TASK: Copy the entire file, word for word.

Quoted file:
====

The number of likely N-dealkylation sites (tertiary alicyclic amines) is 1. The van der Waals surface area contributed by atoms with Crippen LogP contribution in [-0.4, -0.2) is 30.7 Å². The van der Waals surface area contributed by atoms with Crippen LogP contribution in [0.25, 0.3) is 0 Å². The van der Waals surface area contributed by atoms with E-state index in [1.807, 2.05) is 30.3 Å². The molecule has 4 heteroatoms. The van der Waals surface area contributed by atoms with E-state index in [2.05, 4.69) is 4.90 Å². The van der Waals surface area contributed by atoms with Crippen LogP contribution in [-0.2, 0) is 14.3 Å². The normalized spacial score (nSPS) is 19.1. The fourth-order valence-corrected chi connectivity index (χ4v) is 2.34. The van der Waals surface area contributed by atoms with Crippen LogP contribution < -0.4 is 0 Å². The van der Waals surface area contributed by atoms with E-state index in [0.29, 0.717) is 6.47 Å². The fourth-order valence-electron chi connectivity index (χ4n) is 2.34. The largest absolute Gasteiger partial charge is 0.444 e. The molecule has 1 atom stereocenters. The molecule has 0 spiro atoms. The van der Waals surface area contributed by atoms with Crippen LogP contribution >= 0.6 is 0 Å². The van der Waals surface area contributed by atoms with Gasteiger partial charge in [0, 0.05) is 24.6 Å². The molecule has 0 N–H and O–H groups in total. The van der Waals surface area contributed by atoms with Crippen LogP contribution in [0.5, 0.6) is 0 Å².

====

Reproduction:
The number of likely N-dealkylation sites (tertiary alicyclic amines) is 1. The van der Waals surface area contributed by atoms with Crippen LogP contribution in [-0.4, -0.2) is 30.7 Å². The van der Waals surface area contributed by atoms with Crippen LogP contribution in [0.25, 0.3) is 0 Å². The van der Waals surface area contributed by atoms with E-state index in [1.807, 2.05) is 30.3 Å². The molecule has 4 heteroatoms. The van der Waals surface area contributed by atoms with E-state index in [2.05, 4.69) is 4.90 Å². The van der Waals surface area contributed by atoms with Crippen LogP contribution in [-0.2, 0) is 14.3 Å². The normalized spacial score (nSPS) is 19.1. The fourth-order valence-corrected chi connectivity index (χ4v) is 2.34. The van der Waals surface area contributed by atoms with Crippen LogP contribution < -0.4 is 0 Å². The van der Waals surface area contributed by atoms with E-state index in [0.29, 0.717) is 6.47 Å². The fourth-order valence-electron chi connectivity index (χ4n) is 2.34. The largest absolute Gasteiger partial charge is 0.444 e. The molecule has 1 atom stereocenters. The molecule has 0 spiro atoms. The van der Waals surface area contributed by atoms with Crippen LogP contribution >= 0.6 is 0 Å². The van der Waals surface area contributed by atoms with Gasteiger partial charge in [0, 0.05) is 24.6 Å². The molecule has 0 N–H and O–H groups in total. The van der Waals surface area contributed by atoms with Crippen LogP contribution in [0.5, 0.6) is 0 Å².